Complaining is the expression of dissatisfaction or annoyance about something.  We all complain at times.  In fact, research states the average person complains 30 times each day.  There is a tremendous difference between making an occasional complaint and living your life as a constant over complainer.  Are you surprised to learn that studies show people who complain on a consistent basis are more likely to have poor health, poor work performance, and less satisfying relationships? 

When you complain constantly, your body releases higher levels of the hormone cortisol. Think of cortisol as nature’s built-in alarm system.  It’s your body’s main stress hormone. It works with certain parts of your brain to control your mood, motivation, and fear.  It’s best known for helping fuel your body’s “fight-or-flight” instinct in a crisis.  Too much cortisol frequently flooding your system puts you at increased risk for high cholesterol, diabetes, heart disease, obesity, and strokes.

Habitual complaining also affects your brain neurons, which branch out to each other to make transferring information easier.  This process is increased through repeating behaviors, such as complaining.  Therefore, the more you complain, your brain makes it easier for you to complain more without even realizing you are doing it. According to research from Stanford University, constant complaining also shrinks your hippocampus – an area of the brain that is critical to problem solving and intelligent thought.

Lastly, over complainers attract other over complainers, and they push away people who prefer not to surround themselves with people who display this toxic habit.

Why do people over complain?  Many people do not realize how often they complain because they have adopted their poor attitude as a daily habit and their complaining grows through its repetition.  Many people believe complaining is a good conversation starter because it is simple to find common ground by complaining about circumstances or other people.  By in large, most people complain because they are looking for some type of validation or to avoid responsibility.

How often do you complain?  Would you like to complain less?  If so, apply these 8 tips to change your perspective.

  1. Define the “why” behind your complaint: Prior to complaining, define what is really bothering you and why.  Is there a valid reason for the complaint?  Or are you complaining merely for the sake of complaining? If it is not valid, let it go.  The only people who like over complainers are other over complainers.  Stop it!
  2. Accept responsibility and take action: If something is bothering you take responsibility and own the problem!  Either fix it or accept that nothing can be done right now.  Complaining is a passive activity.  Change your complaining into action to solve the problem or simply accept it and give your mind something else to focus on.  Believe it or not, there are ways to complain constructively. This is when you take action towards what’s bothering you.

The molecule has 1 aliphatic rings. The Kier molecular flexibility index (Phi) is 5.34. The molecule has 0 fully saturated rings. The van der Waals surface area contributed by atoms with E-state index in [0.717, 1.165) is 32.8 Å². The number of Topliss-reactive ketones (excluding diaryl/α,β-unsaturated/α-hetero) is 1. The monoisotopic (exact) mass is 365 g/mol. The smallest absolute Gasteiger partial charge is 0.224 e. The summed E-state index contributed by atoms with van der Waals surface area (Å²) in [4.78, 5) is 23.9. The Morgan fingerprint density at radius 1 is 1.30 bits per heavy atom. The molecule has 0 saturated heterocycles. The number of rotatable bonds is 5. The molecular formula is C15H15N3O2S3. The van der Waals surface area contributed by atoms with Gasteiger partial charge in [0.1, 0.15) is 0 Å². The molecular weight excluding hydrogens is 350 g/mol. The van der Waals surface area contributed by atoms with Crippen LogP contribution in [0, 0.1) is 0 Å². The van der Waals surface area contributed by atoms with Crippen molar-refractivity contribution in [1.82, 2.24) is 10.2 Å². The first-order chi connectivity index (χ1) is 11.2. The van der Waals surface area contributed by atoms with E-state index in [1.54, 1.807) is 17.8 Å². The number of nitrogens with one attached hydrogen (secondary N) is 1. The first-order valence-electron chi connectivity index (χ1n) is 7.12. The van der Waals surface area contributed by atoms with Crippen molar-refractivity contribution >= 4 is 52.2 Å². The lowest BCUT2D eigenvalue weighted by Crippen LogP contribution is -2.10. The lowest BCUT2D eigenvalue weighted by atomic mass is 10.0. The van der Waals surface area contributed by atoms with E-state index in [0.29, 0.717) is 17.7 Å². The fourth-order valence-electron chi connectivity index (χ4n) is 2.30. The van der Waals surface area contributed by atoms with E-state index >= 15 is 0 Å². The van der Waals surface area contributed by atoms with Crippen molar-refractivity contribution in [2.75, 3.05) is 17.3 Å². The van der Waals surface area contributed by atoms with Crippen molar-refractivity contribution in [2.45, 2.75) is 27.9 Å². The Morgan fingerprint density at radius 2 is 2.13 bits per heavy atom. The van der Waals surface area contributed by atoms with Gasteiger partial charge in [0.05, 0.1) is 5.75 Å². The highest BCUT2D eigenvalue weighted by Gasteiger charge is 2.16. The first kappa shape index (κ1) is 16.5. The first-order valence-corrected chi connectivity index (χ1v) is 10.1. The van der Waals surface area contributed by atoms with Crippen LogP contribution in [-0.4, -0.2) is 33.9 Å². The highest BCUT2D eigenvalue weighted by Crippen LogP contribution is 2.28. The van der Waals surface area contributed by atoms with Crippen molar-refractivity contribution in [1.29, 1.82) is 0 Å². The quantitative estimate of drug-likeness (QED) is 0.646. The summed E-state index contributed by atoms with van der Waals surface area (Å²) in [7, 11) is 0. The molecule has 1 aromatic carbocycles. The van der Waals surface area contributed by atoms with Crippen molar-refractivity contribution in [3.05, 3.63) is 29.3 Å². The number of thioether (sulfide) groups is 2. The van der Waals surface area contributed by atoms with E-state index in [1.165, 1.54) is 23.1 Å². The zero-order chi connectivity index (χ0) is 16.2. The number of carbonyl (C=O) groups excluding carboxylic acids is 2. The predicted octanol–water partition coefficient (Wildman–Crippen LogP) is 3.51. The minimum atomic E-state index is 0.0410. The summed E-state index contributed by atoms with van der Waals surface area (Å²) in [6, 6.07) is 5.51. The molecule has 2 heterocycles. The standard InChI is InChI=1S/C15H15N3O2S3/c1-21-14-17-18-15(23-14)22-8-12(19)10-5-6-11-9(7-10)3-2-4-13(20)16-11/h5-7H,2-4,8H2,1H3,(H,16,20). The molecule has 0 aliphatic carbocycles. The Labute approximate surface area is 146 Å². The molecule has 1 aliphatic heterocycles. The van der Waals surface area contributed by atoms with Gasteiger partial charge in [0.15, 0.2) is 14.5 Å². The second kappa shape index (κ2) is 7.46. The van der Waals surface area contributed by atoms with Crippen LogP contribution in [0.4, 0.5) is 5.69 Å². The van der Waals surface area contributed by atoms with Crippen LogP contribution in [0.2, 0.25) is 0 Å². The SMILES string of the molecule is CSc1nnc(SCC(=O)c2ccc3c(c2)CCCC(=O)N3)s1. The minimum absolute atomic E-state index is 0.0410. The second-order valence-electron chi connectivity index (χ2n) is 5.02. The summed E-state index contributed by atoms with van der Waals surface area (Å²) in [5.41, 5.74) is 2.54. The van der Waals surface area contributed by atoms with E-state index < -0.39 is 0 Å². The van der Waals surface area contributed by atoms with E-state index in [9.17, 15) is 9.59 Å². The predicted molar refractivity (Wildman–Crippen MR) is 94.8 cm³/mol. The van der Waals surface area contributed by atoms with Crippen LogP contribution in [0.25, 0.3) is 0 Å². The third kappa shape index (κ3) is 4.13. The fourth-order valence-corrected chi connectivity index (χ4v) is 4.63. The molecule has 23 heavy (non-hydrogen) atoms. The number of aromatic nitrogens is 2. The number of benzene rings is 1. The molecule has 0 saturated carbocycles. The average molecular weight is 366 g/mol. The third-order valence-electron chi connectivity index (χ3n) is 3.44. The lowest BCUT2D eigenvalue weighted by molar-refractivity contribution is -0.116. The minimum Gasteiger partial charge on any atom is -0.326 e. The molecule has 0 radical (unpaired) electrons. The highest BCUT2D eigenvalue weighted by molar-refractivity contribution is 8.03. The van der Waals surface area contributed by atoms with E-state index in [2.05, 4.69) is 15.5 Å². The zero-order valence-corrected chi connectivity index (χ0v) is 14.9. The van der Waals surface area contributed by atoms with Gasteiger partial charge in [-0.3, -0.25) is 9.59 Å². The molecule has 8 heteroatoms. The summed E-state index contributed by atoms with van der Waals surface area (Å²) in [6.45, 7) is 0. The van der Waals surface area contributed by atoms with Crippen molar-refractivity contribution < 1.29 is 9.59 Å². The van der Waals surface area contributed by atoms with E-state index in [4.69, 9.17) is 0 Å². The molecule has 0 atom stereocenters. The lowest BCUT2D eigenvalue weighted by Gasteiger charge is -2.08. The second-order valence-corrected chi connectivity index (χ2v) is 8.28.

3. Identify the silver lining: All problems, trials, or frustrations have positive attributes if you search deep enough.  What can you learn from the situation?  How can you grow stronger because of the challenge?  How can you choose a positive mindset to address the situation as opposed to a negative mindset?  
  4. Create a gratitude list: A powerful tool for creating a positive mindset is practicing gratitude daily.  Creating and regularly reviewing a simple list highlighting the many blessings, small everyday joys, and amazing people in your life will help train your brain to focus on positivity and gratitude.
  5. Replace weak thoughts with strong thoughts: You can engage in thought-stopping when the urge to complain occurs. Whenever you have a negative thought pop up in your head, visualize a stop sign, and then replace the negative thought with a positive thought.  The next time you think something is unfair, replace your victim mentality with a thought about how you will overcome the setback.  “This isn’t fair” is easliy overcome with “This is how I will choose to address the challenge.”
  6. Train yourself to be less judgmental: Do you complain about others because you think they are not up to your standards?  Once you stop judging people without knowing their stories, you will likely complain less about other people’s actions because you understand the simple truth that you only know part of their story.  Seeking a greater perspective to understand the why behind other people’s actions is a powerful tool.
  7. Remove yourself from negative situations and toxic people: One of the most effective ways to reduce complaining is by removing yourself from stressful situations and toxic people. Surely, you’re familiar with the expression “misery loves company.”  Evaluate the people you spend your time with daily.  If you are hanging out with negative people who constantly whine or bring you down, you will likely start mirroring those traits. Replace toxic relationships with people that are positive and supportive.
  8. Challenge yourself: Are you able to go an entire day without complaining? How about a week?  What about a month?  Create a challenge and ask a friend to join as an accountability partner.  This isn’t a time to beat yourself up if you fall short.  If you can’t make a day or even an hour, remind yourself that this is a habit that has been ingrained in your mind for years and real change takes time and commitment. The important takeaway is that you recognize a complaint when it occurs, you identify the coping mechanism, and then you shift your brain to a more positive outlook, and you take action to address the circumstance, or you simply ignore it.  If you are a person of faith, pray consistently, and ask for the strength to endure and change the way you behave.

How will complaining less benefit your life?